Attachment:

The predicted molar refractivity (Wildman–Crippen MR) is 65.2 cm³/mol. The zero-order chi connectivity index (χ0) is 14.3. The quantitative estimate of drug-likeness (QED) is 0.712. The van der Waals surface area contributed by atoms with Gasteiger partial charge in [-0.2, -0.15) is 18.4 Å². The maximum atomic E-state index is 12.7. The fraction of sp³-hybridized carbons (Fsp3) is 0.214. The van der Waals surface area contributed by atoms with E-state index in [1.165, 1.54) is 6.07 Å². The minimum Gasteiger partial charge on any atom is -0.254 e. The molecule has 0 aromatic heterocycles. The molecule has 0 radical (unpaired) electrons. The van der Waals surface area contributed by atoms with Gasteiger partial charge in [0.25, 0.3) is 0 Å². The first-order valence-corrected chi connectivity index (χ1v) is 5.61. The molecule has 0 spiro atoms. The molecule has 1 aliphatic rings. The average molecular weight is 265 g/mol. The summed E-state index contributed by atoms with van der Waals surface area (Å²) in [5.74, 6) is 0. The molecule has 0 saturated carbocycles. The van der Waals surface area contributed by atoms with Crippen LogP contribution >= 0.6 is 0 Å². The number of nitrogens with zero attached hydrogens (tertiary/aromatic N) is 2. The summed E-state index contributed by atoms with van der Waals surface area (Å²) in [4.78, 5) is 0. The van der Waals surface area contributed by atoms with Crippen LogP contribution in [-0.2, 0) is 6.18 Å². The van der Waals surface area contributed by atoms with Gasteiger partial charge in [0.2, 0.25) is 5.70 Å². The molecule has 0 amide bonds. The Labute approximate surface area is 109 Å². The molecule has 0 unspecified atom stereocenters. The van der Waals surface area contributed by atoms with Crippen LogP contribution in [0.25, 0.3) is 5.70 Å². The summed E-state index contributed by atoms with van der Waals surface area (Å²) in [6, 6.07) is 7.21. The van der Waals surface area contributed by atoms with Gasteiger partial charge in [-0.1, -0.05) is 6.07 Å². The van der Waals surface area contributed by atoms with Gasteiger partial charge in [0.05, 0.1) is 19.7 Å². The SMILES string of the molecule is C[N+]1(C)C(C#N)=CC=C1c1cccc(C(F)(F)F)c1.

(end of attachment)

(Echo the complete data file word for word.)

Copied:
The predicted molar refractivity (Wildman–Crippen MR) is 65.2 cm³/mol. The zero-order chi connectivity index (χ0) is 14.3. The quantitative estimate of drug-likeness (QED) is 0.712. The van der Waals surface area contributed by atoms with Gasteiger partial charge in [-0.2, -0.15) is 18.4 Å². The maximum atomic E-state index is 12.7. The fraction of sp³-hybridized carbons (Fsp3) is 0.214. The van der Waals surface area contributed by atoms with E-state index in [1.165, 1.54) is 6.07 Å². The minimum Gasteiger partial charge on any atom is -0.254 e. The molecule has 0 aromatic heterocycles. The molecule has 0 radical (unpaired) electrons. The van der Waals surface area contributed by atoms with Gasteiger partial charge in [0.25, 0.3) is 0 Å². The first-order valence-corrected chi connectivity index (χ1v) is 5.61. The molecule has 0 spiro atoms. The molecule has 1 aliphatic rings. The average molecular weight is 265 g/mol. The summed E-state index contributed by atoms with van der Waals surface area (Å²) in [5.74, 6) is 0. The molecule has 0 saturated carbocycles. The van der Waals surface area contributed by atoms with Crippen LogP contribution >= 0.6 is 0 Å². The number of nitrogens with zero attached hydrogens (tertiary/aromatic N) is 2. The summed E-state index contributed by atoms with van der Waals surface area (Å²) in [4.78, 5) is 0. The van der Waals surface area contributed by atoms with Crippen LogP contribution in [-0.2, 0) is 6.18 Å². The van der Waals surface area contributed by atoms with Gasteiger partial charge in [0.2, 0.25) is 5.70 Å². The molecule has 0 amide bonds. The Labute approximate surface area is 109 Å². The molecule has 0 unspecified atom stereocenters. The van der Waals surface area contributed by atoms with Crippen LogP contribution in [0.25, 0.3) is 5.70 Å². The summed E-state index contributed by atoms with van der Waals surface area (Å²) in [6, 6.07) is 7.21. The van der Waals surface area contributed by atoms with Gasteiger partial charge in [-0.1, -0.05) is 6.07 Å². The van der Waals surface area contributed by atoms with Gasteiger partial charge in [0.05, 0.1) is 19.7 Å². The SMILES string of the molecule is C[N+]1(C)C(C#N)=CC=C1c1cccc(C(F)(F)F)c1.